The state bill went into effect as soon as net neutrality expired on a federal level (which happened today), and it will prevent internet service providers from creating "slow" and "fast" lanes on the internet.
The controversial repeal of Obama-era net neutrality protections is officially set to take effect on Monday, despite ongoing efforts from members of Congress, state officials, tech companies and advocacy groups to save the rules.
No Throttling: broadband providers may not impair or degrade lawful Internet traffic on the basis of content, applications, services, or non-harmful devices.
The proposal by the Federal Communications Commission (FCC) to lift what chairman Ajit Pai described as "heavy-handed, utility-style regulations" on broadband internet service providers (ISPs) was first mooted late a year ago. And they fear that behemoths like AT&T might someday prioritize their own TV shows and other content over rivals'. This is how the term "net neutrality" was coined - the idea was that every bit is the same and that ISPs can't charge differentiated prices based on different types of services. The new rules, the Restoring Internet Freedom order approved by the FCC in December 2017, require ISPs to disclose any blocking, throttling or prioritization of their own content or from their partners.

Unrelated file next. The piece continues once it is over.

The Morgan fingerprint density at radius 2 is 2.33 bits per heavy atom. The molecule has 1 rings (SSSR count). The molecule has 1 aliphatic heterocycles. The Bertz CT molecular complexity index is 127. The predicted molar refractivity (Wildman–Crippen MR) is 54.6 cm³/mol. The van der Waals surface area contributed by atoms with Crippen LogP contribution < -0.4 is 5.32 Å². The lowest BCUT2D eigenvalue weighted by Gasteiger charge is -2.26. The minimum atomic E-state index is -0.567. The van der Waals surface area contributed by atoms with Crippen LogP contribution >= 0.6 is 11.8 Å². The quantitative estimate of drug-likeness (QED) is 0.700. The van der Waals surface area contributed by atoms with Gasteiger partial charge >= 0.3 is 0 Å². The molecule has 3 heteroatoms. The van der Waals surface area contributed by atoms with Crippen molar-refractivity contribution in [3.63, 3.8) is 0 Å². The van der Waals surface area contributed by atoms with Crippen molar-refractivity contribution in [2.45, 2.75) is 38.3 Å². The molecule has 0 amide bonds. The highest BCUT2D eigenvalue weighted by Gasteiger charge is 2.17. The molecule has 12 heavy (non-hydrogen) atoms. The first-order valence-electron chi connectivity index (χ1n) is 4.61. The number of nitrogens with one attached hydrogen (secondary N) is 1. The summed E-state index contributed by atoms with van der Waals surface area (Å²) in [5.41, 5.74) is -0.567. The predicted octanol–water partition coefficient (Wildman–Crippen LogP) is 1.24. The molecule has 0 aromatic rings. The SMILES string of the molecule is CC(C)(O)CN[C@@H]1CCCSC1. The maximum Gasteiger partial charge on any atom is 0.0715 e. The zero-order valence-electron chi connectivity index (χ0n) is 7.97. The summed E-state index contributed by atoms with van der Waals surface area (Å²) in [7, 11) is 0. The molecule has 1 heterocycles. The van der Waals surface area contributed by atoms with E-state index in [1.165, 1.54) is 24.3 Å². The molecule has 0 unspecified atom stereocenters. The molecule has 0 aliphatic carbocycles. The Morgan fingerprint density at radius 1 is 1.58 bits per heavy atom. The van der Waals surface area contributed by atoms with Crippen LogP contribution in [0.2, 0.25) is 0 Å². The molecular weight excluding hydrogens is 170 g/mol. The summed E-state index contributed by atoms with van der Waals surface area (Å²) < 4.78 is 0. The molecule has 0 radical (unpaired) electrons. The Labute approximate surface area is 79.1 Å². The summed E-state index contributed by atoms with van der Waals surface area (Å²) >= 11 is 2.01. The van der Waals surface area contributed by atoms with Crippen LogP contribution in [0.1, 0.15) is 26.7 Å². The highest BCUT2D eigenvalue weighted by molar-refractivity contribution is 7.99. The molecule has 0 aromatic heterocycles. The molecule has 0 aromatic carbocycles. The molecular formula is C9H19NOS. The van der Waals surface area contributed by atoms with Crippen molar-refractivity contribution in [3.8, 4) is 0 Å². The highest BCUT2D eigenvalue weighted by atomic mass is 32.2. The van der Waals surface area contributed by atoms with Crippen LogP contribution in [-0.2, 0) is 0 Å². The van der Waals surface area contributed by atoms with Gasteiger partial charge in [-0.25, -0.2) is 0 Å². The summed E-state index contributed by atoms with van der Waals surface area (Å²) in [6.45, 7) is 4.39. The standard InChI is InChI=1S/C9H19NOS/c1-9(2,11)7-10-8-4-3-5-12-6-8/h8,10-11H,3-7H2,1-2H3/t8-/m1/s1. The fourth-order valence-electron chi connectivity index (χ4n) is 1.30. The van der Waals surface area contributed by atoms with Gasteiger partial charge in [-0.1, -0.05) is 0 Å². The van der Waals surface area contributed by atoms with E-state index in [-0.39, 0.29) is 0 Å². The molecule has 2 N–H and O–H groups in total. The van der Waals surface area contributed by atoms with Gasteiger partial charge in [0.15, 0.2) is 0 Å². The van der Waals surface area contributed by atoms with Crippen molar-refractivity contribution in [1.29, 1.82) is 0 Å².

Net neutrality looks set to live on in piecemeal form as some U.S. states are enacting legislation that will require telecoms companies operating in their territories to abide by similar laws. For the first time in many markets, ISPs will face real competition for your home internet service.
Across the country, state officials have moved to keep net neutrality rules in place on their turf. He says that net neutrality, passed in 2015, "depressed investment in building and expanding broadband networks and deterred innovation". Several states including NY and Washington, have passed regulations that impose net neutrality on a local level.
Public protests greeted the Federal Communications Commission's plan to end use of the rules, with many saying it could have an impact on free speech. And consumers latch on to this notion of "free unlimited", and if you look at the fine print, the carriers give with one hand and they take with the other.
Pai attempted to bolster the FCC's decision through claims that the new regulations introduces stronger transparency laws and hence more protection for the consumer.
Several states are rushing to pass new net neutrality laws to replace the FCC rules. Internet service providers, or ISPs, deny that they would engage in such a practice - yet consumer watchdogs worry that consumers would have little legal recourse if they did.
"It is a period of profound change", said Democratic Commissioner Jessica Rosenworcel, one of Pai's chief critics, "and we are also watching a lot of the big get even bigger".
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